Friday, November 14, 2003

Alabama Department of Public Safety becomes second police agency in the country authorized to enforce federal immigration laws

"In Alabama, 21 troopers passed a five-week federal course in the intricacies of immigration law."

"The troopers' new mission has unnerved Latinos in a state that is experiencing double-digit growth in its immigrant work force. The Mexican Consulate in Atlanta, which covers four Southern states, has set up a phone line for people to report abuses."

"'We have concerns that people will be pulled over for driving while Latino,' said Isabel Rubio of the Hispanic Interest Coalition of Alabama, a community group in Birmingham. 'I really don't feel like it's the role of any federal law enforcement agency to give its job over to state and local police.'"

"The legal authority of local police to enforce federal immigration laws has been debated."

"A central issue is that many immigration violations are civil, not criminal, offenses. For example, overstaying a visa — an infraction that accounts for 30% to 40% of illegal immigrants in the country — is a civil matter. Since city police don't collect back taxes for the IRS, they shouldn't round up deportees either, critics say."

Pending federal CLEAR legislation "would make civil immigration infractions — such as overstaying a visa — criminal violations. States that fail to pass legislation authorizing police to enforce immigration laws could lose federal funding for jailing criminal immigrants. Additional money would be allocated to states that embrace the program. And local police departments could be rewarded with the proceeds of assets seized from illegal immigrants, including homes, bank accounts and vehicles."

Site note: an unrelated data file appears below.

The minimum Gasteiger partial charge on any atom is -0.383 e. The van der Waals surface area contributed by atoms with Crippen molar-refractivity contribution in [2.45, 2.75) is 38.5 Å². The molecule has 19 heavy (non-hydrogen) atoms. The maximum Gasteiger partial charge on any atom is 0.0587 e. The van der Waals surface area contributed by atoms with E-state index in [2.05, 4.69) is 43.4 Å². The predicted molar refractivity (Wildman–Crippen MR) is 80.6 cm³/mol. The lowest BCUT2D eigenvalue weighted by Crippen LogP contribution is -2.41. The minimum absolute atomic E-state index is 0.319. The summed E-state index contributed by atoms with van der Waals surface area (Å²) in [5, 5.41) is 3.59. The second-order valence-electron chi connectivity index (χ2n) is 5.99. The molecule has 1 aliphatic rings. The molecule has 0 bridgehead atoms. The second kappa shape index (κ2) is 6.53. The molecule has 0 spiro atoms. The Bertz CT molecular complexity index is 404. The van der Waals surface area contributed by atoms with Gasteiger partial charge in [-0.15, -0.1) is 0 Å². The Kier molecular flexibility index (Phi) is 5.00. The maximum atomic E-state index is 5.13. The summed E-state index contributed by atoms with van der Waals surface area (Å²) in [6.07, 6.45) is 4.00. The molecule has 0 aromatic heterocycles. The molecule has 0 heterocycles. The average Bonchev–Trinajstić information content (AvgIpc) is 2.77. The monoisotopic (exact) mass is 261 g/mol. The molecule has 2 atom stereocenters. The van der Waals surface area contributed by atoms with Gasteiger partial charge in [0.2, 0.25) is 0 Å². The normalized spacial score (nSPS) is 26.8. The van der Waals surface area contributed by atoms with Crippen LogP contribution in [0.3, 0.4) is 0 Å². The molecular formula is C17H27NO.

"In the past, immigration enforcement by local police has led to roundups that snared citizens as well as migrants, spawning lawsuits that took years to resolve. The track record of the current experiment is still open."

"Florida's program, with 35 officers, has been in place for a year and has led to 165 arrests, with no community complaints. The Florida agents were assigned to homeland security task forces and targeted document rings that were supplying false identification to foreigners."

"Ranking officers believe an understanding of immigration laws can help troopers carry out their duties under Alabama law."

"Before the immigration training, troopers said they were unsure what to do when they stopped someone they suspected of being an undocumented immigrant. Now they believe they have more options."

"Trooper Susanna Capps, a seven-year veteran, is a specialist in document fraud with the driver's license bureau. Last year, her division arrested 4,239 people trying to use false identification to get an Alabama license, the overwhelming majority of whom were U.S. citizens. Alabama does not grant driver's licenses to undocumented immigrants."

No comments:

Post a Comment

Related Posts Plugin for WordPress, Blogger...